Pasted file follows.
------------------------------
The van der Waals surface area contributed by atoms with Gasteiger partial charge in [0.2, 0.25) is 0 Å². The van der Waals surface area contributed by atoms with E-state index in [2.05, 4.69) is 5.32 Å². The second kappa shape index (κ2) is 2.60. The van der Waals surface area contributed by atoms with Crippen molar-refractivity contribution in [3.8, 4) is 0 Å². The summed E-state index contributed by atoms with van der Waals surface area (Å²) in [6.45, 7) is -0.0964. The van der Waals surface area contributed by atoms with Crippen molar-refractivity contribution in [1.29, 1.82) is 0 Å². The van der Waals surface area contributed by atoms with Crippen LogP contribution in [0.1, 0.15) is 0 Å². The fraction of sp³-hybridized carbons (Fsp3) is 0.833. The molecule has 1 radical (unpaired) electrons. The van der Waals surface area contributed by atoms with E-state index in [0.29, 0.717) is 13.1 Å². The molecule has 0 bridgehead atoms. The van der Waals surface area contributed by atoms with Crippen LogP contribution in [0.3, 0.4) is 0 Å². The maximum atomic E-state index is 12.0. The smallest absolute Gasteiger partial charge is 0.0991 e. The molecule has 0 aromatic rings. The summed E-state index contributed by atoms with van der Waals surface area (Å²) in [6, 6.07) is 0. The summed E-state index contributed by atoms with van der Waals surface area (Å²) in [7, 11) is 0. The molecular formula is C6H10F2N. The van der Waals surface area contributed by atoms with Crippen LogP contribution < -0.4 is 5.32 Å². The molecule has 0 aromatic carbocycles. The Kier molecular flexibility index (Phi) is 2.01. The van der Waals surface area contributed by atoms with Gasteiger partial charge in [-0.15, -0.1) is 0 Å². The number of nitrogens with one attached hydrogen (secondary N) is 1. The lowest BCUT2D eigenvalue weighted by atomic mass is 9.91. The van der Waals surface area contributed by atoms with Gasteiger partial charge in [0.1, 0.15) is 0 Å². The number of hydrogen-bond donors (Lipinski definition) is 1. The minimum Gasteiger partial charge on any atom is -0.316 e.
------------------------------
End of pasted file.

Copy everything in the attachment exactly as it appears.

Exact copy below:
The van der Waals surface area contributed by atoms with Gasteiger partial charge in [0.2, 0.25) is 0 Å². The van der Waals surface area contributed by atoms with E-state index in [2.05, 4.69) is 5.32 Å². The second kappa shape index (κ2) is 2.60. The van der Waals surface area contributed by atoms with Crippen molar-refractivity contribution in [3.8, 4) is 0 Å². The summed E-state index contributed by atoms with van der Waals surface area (Å²) in [6.45, 7) is -0.0964. The van der Waals surface area contributed by atoms with Crippen molar-refractivity contribution in [1.29, 1.82) is 0 Å². The van der Waals surface area contributed by atoms with Crippen LogP contribution in [0.1, 0.15) is 0 Å². The fraction of sp³-hybridized carbons (Fsp3) is 0.833. The molecule has 1 radical (unpaired) electrons. The van der Waals surface area contributed by atoms with E-state index in [0.29, 0.717) is 13.1 Å². The molecule has 0 bridgehead atoms. The van der Waals surface area contributed by atoms with Crippen LogP contribution in [0.3, 0.4) is 0 Å². The maximum atomic E-state index is 12.0. The smallest absolute Gasteiger partial charge is 0.0991 e. The molecule has 0 aromatic rings. The summed E-state index contributed by atoms with van der Waals surface area (Å²) in [6, 6.07) is 0. The summed E-state index contributed by atoms with van der Waals surface area (Å²) in [7, 11) is 0. The molecular formula is C6H10F2N. The van der Waals surface area contributed by atoms with Crippen LogP contribution < -0.4 is 5.32 Å². The molecule has 0 aromatic carbocycles. The Kier molecular flexibility index (Phi) is 2.01. The van der Waals surface area contributed by atoms with Gasteiger partial charge in [-0.15, -0.1) is 0 Å². The number of nitrogens with one attached hydrogen (secondary N) is 1. The lowest BCUT2D eigenvalue weighted by atomic mass is 9.91. The van der Waals surface area contributed by atoms with Gasteiger partial charge in [0.1, 0.15) is 0 Å². The number of hydrogen-bond donors (Lipinski definition) is 1. The minimum Gasteiger partial charge on any atom is -0.316 e.